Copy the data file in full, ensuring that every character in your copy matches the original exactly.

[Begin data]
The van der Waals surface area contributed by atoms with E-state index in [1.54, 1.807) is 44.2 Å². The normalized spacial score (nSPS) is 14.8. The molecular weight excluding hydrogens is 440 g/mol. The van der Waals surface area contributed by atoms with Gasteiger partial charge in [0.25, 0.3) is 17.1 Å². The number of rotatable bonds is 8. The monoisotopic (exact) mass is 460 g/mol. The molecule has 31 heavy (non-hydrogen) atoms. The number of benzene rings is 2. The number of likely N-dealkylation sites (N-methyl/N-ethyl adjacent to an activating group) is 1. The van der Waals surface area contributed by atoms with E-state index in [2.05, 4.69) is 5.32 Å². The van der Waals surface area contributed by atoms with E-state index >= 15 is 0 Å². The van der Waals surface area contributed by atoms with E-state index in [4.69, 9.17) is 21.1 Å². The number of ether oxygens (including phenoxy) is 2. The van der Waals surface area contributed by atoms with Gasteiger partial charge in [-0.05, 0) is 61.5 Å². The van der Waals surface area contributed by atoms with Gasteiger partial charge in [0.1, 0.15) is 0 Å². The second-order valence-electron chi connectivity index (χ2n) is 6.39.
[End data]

The van der Waals surface area contributed by atoms with E-state index in [1.54, 1.807) is 44.2 Å². The normalized spacial score (nSPS) is 14.8. The molecular weight excluding hydrogens is 440 g/mol. The van der Waals surface area contributed by atoms with Gasteiger partial charge in [0.25, 0.3) is 17.1 Å². The number of rotatable bonds is 8. The monoisotopic (exact) mass is 460 g/mol. The molecule has 31 heavy (non-hydrogen) atoms. The number of benzene rings is 2. The number of likely N-dealkylation sites (N-methyl/N-ethyl adjacent to an activating group) is 1. The van der Waals surface area contributed by atoms with E-state index in [2.05, 4.69) is 5.32 Å². The van der Waals surface area contributed by atoms with E-state index >= 15 is 0 Å². The van der Waals surface area contributed by atoms with E-state index in [4.69, 9.17) is 21.1 Å². The number of ether oxygens (including phenoxy) is 2. The van der Waals surface area contributed by atoms with Gasteiger partial charge in [-0.05, 0) is 61.5 Å². The van der Waals surface area contributed by atoms with Gasteiger partial charge in [0.1, 0.15) is 0 Å². The second-order valence-electron chi connectivity index (χ2n) is 6.39.